It’s been years since Joly began toying with one of the first affordable large-diaphragm condenser microphones available in the U.S., the Oktava MK-219. Although this Russian-made mic featured sturdy build quality and respectable sound, Joly wondered what corners he could paste back on the microphone to help it better stand up to the venerable U87, whose role it hoped to fill at a fraction of the price.
“I spent a lot of time studying the mic, just holding it, looking it over and asking questions,” says Joly. One of the first things he did was cut off the front grill slats and convert the thick protective mesh to a single resilient layer. “That change alone makes the open area larger and reduces the internal coloration of the head-basket. Right away you have a mic that’s much more clear and accurate. The transient response instantly improves.”
Although a dozen or more of these small changes go into this or any of his mods, Joly is a results-focused engineer who’d rather serve the entree than lecture about the recipe: “I’ve found my clients want to know about the results” he says, “not the resistors.”
To that end, Joly strives toward a personal sonic benchmark that he developed through years of work at dbx and Earthworks. “I want to take some of the question marks out of upgrading a microphone. I’m not into offering a Chinese-menu full of different options, or asking my clients to jump through hoops to figure out what they want. I develop a sound that resonates with me and then offer it up.”
The positive response to these mods encouraged Joly to keep pursuing his singular sonic vision. He explains that he’s after a tone with body, one that owes its heritage to the classic Neumann designs:
“I appreciate what the [AKG] C12 does, but that’s not my sound. I think of The Beatles recording around a U48, and to me, that’s the sound of pop music.” The OktavaMod sound, he says, is “slightly mid-forward, with a useable proximity effect, and a flat, sibilance free-top end.”
This flavor suits Joly’s customers, who “have turned away from overly bright microphones” and ship their affordable workhorses to Cape Cod, MA to be tamed of resonant peaks and errant top-end.
Joly continues to rethink popular microphone designs each year in hopes of giving them an edge: “I launched the Rode NT1 mod last January, and it’s the fastest selling mod I’ve ever done. It’s popularity is already approaching the Oktava 012 and 219 mods in magnitude, and they’ve been on the market for over 5 years!”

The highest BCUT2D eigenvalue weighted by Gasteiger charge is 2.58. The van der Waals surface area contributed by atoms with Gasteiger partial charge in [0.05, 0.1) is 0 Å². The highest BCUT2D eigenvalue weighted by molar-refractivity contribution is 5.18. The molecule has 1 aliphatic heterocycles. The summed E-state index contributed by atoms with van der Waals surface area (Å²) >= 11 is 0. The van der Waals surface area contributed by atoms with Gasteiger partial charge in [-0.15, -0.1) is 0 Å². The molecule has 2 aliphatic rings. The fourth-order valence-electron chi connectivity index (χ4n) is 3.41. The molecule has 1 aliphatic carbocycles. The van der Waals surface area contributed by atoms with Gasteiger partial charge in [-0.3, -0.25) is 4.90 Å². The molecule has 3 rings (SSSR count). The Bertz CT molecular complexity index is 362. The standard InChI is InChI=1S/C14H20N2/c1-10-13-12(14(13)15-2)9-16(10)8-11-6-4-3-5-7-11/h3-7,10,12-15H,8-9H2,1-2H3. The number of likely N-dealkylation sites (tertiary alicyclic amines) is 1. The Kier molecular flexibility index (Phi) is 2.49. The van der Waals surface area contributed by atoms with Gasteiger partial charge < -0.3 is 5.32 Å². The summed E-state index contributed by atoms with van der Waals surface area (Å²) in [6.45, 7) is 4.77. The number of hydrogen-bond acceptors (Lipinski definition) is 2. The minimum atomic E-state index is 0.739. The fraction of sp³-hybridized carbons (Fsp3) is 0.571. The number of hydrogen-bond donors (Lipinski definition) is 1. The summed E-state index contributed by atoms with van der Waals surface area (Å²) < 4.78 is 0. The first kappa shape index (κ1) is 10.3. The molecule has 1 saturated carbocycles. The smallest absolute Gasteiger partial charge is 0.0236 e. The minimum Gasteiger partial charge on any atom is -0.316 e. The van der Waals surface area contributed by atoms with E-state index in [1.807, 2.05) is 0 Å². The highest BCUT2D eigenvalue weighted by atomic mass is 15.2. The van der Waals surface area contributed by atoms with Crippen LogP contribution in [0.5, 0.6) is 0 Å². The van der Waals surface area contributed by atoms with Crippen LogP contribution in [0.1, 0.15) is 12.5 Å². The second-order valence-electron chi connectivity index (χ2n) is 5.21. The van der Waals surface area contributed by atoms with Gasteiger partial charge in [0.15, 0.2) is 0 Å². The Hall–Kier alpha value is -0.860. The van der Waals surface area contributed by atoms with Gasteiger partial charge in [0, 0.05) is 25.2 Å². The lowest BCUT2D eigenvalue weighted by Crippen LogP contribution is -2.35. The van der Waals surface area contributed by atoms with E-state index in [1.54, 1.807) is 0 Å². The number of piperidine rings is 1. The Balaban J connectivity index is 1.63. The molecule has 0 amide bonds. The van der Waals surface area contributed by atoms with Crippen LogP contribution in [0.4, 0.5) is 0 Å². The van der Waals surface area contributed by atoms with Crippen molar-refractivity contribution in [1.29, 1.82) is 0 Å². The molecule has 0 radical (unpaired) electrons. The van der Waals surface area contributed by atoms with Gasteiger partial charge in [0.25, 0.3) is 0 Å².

When asked about the popularity of this new mod, he comments: “There’s a lot of nt1s out there. It’s an affordable mic with a good reputation, but the more people use it the more they say: ‘I like the mic, but I’m having trouble with sibilance. Can you do something about that?’”
Joly’s mods start as low as $99.00 for a critically-acclaimed upgrade to the Oktava MK-012. Joly’s newly-proven Rode NT-1 modification, which adds a custom-designed capsule and head-basket while retaining Rode’s super-quiet electronics, runs $379.00.
Black Lion Audio: Suped-Up Interfaces & More
Our next call took us to the workshop of Matt Newport, who spearheads the Chicago-based team Black Lion Audio. Although they’re quickly growing a reputation for their original designs, Black Lion is still best-known for their popular mods of the Digidesign 002 and 003. Like OktavaMod, Newport’s company grew on a reputation for customer service, surprising sound quality, and accolades on internet forums.
The Black Lion story begins with an Alesis 3630 and a dare: “I loved recording music and was working on a project with a friend. We didn’t have a big budget or a lot of gear,” says Newport. Noticing a talent for circuits, Newport’s friend challenged him to try a mod of his Alesis 3630: “There’s no way you can make this thing sound better.”
With affection, Newport states that the 3630 was “designed to give you the most noise and hiss and pumping possible.” So he swapped out the VCA as well as the input and output transformers, and began performing these in-depth mods himself, and selling DIY kits. “When [the mod] came out, I was met with skepticism, which was frustrating at first. But then the word got out: ‘Hey, this thing actually sounds good’”.
The first 002 mod was born out of a customer request: “I started with the MOTU interfaces, because that’s what we were using for a recording project. Once I offered those, people just started asking for a mod on the 002. I figured I’d give it a shot, and the next thing we knew, we could barely keep up!”
Since then, these hard-working Chicagoans have grown to a team of twelve that knocks out proven upgrades on Digi 002s, 003s, and 192s on a tight schedule. These suped-up boxes see action on sessions with artists as varied as Alison Kraus, MGMT, Beyonce, and Slayer.
In addition to improving the analog front-end, Black Lion technicians alter the rate of the internal clocks to “provide fat midrange with deep, extended bottom-end”.